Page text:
SHAFAQNA – I must say that I always find particularly telling how eager some members of the Muslim community have been to dismiss Imam Hussain’s sacrifice to remember of Muharram only the deeds of prophets’ past: Adam, Moses, Noah … the list goes on.
There is no doubt that Muharram stands a holy month for many different reasons – maybe some we can’t actually grasp, maybe for reasons we are not meant to understand or even know about. But dismissing Imam Hussain and the path he forged by the strength of his arm and the courage of his heart equates to me to negating the very message of Islam.
While I will grant you that blood does not speak to the quality of individuals, the holy household is not exactly any lineage. AhlulBayt we ought to remember remain forever link to Islam: its expression, its manifestation – the embodiment of a Mercy and a Light sent in Guidance.
We cannot think of Ahlulbayt in regular terms, just as we cannot think in the prophethood of Muhammad (PBUH) in regular terms. He was after all the best of all prophets – humanity perfected in the Word and for the Word.
We ought to remember too, if we are to hold true to his tradition, who he gathered under his cloak and called on God to purify a perfect purification. The holy household always belonged to the divine … we were told to follow it, not pass judgment or doubt. Our religious duty lies in our ability to entrust our faith to those God elevated and chose.
In all truth, our doubts and arguments matter little … if anything they are the expression of our arrogance and desire to sit higher than our Custodians.
But back to Imam Hussain … Name me one figure in all our history which can compare to our Hussain? Name me one man, whose quality and lineage compare to that of Hussain? Can there ever be any who could claim to be like Hussain? Whose name has been cried out for across the centuries?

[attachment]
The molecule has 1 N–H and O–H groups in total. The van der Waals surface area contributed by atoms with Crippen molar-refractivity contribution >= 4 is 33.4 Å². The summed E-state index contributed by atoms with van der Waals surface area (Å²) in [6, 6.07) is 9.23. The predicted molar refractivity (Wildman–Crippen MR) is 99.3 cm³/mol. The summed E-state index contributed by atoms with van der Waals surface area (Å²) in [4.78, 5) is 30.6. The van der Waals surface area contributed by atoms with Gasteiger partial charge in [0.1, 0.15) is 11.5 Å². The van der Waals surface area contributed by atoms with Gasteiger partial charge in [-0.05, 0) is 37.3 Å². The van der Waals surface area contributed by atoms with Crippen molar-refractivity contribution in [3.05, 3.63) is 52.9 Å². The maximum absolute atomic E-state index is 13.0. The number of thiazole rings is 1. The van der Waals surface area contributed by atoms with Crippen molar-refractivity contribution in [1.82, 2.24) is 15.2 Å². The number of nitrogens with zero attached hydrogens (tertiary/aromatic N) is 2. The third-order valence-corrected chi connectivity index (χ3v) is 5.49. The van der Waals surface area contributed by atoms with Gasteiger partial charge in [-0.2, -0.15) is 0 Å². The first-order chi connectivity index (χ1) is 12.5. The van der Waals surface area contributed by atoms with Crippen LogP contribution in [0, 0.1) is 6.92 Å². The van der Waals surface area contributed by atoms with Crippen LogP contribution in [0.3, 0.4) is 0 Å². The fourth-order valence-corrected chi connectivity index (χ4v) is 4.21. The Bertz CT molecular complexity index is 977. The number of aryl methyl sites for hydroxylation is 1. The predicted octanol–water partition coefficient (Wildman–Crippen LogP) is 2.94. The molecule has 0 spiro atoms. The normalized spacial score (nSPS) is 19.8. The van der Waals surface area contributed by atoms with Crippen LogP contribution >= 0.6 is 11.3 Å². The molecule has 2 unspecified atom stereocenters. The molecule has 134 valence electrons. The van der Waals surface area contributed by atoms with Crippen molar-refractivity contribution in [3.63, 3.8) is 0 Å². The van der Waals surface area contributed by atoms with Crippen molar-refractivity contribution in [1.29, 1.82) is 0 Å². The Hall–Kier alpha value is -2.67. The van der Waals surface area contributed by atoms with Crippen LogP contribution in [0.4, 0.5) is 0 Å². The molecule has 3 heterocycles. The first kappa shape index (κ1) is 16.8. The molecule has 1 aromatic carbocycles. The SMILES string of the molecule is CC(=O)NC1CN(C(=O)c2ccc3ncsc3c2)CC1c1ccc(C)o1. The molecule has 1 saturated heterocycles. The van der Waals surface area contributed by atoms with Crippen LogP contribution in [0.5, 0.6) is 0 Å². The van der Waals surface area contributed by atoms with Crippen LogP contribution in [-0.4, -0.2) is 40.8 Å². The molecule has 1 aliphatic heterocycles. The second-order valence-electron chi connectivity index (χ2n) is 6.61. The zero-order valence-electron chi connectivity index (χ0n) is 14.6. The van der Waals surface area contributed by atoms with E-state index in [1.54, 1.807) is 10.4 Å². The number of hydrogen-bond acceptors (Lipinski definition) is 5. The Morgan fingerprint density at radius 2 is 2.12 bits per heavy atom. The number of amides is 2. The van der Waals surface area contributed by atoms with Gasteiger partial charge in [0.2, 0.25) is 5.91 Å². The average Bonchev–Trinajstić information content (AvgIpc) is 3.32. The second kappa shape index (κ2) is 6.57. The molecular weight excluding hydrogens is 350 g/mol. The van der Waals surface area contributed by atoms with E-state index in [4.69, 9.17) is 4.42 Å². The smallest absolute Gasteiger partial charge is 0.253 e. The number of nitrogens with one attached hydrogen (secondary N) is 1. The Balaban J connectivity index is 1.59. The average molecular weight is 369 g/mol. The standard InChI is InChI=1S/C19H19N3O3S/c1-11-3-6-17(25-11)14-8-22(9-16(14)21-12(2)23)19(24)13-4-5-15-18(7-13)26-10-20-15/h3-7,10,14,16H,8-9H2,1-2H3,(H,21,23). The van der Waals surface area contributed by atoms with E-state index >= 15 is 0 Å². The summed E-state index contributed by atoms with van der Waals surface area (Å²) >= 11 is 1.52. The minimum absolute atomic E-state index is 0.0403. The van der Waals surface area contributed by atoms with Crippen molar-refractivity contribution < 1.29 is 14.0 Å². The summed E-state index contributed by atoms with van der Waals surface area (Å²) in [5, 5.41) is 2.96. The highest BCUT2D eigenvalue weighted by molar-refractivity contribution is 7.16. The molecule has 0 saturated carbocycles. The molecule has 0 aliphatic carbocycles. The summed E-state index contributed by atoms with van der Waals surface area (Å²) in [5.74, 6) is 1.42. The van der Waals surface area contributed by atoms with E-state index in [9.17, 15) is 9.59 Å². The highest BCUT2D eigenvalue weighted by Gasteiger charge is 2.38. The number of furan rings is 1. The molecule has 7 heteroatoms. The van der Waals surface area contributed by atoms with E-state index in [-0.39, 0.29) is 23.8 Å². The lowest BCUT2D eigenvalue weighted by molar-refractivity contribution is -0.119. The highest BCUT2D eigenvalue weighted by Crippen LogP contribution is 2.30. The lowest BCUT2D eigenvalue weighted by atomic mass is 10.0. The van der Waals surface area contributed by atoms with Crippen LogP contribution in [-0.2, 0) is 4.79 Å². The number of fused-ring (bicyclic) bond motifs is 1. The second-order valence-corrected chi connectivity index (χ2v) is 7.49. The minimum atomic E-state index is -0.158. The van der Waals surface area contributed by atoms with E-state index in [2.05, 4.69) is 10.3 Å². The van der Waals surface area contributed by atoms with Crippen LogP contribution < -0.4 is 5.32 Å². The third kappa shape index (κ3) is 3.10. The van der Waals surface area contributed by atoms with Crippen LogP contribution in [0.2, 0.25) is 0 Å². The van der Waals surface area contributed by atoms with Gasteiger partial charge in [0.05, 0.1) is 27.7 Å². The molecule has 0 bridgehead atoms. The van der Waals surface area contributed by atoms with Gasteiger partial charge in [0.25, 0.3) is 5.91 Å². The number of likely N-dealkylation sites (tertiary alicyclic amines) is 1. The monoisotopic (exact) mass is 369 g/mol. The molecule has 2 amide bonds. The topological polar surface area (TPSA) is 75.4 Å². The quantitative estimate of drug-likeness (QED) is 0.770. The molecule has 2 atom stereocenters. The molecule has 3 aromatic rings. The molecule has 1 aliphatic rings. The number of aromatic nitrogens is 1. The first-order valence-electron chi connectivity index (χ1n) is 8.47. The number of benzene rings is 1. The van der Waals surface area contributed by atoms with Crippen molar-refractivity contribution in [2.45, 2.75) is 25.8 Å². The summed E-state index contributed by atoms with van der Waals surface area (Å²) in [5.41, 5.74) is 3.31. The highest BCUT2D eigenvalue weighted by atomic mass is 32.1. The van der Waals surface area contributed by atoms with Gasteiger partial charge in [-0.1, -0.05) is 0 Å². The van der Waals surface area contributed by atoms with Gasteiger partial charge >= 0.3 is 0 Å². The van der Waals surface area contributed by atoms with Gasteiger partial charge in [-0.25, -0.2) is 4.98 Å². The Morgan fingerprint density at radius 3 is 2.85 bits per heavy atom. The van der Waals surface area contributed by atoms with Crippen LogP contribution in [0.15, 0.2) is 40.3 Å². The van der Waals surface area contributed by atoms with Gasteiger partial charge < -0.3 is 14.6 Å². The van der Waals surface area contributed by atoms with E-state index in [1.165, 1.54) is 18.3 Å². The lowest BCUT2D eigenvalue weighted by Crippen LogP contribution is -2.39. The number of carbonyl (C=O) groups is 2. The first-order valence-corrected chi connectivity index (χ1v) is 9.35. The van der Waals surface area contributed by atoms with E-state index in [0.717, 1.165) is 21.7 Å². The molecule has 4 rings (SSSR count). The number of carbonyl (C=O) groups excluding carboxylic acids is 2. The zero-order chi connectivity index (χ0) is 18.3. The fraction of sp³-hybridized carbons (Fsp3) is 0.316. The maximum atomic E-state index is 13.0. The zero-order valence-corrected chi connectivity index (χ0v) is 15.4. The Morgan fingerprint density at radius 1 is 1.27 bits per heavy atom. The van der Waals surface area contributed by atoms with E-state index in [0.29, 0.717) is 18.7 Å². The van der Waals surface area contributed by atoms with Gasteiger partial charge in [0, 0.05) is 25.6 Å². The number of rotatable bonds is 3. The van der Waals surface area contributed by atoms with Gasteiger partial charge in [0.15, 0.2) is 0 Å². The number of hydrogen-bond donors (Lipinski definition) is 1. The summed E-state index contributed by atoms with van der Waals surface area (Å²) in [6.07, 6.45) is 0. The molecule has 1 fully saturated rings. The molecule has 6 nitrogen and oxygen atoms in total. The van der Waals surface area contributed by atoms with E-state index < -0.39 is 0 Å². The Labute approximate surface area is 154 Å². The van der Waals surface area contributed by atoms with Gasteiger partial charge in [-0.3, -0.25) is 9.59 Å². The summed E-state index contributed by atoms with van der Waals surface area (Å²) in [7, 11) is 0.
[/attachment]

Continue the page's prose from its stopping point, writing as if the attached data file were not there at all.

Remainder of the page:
Whose deeds we remember still, and whose courage we pray to follow into so that too, we could oppose tyrants and answer the call of the House? There are names which can never die, and Hussain is one of those names.
Who can claim to have been called son by the last Prophet of God. From whose lips did Imam Hussain learn the Quran from, and whose arms carried him when he could not yet walk? Whose shadow watched over him, and after whose character did he map his own? Who could ever claim to be like Hussain ibn Ali?
There was no arrogance, no deceit, no ambition, no calculation in Imam Hussain, only an imperious desire to serve the Word and walk where his father and grand-father before him walked.
Imam Hussain’s true legacy lies in his relentless pursuit for Justice. Imam Hussain’s rising was not a choice; it was a religious duty. His birth-right was Islam and a servant of Islam he wold remain until his last breath.
Imam Hussain’s walk to karbala really begun some under the Caliphate of Uthman ibn Affan Umavi, back when Islam began slowly shifting on itself.
Uthman ibn Affan Umavi ruled over the Muslims for about twelve years as the Caliph of Islam. It is clearly recorded in the history of Islam that the shape of the Islamic Government underwent a change during the six years covering the second half of the Caliphate of Uthman.
Islamic rule strictly states that besides enforcing the law, people should be left free to choose for themselves in all matters – thus forbidding any, and all limitation on civil liberties. Under Uthman this principle was changed to include the welfare of the ruler. Muslim were free in all matters, except when it pertained to the interests of the ruling elite.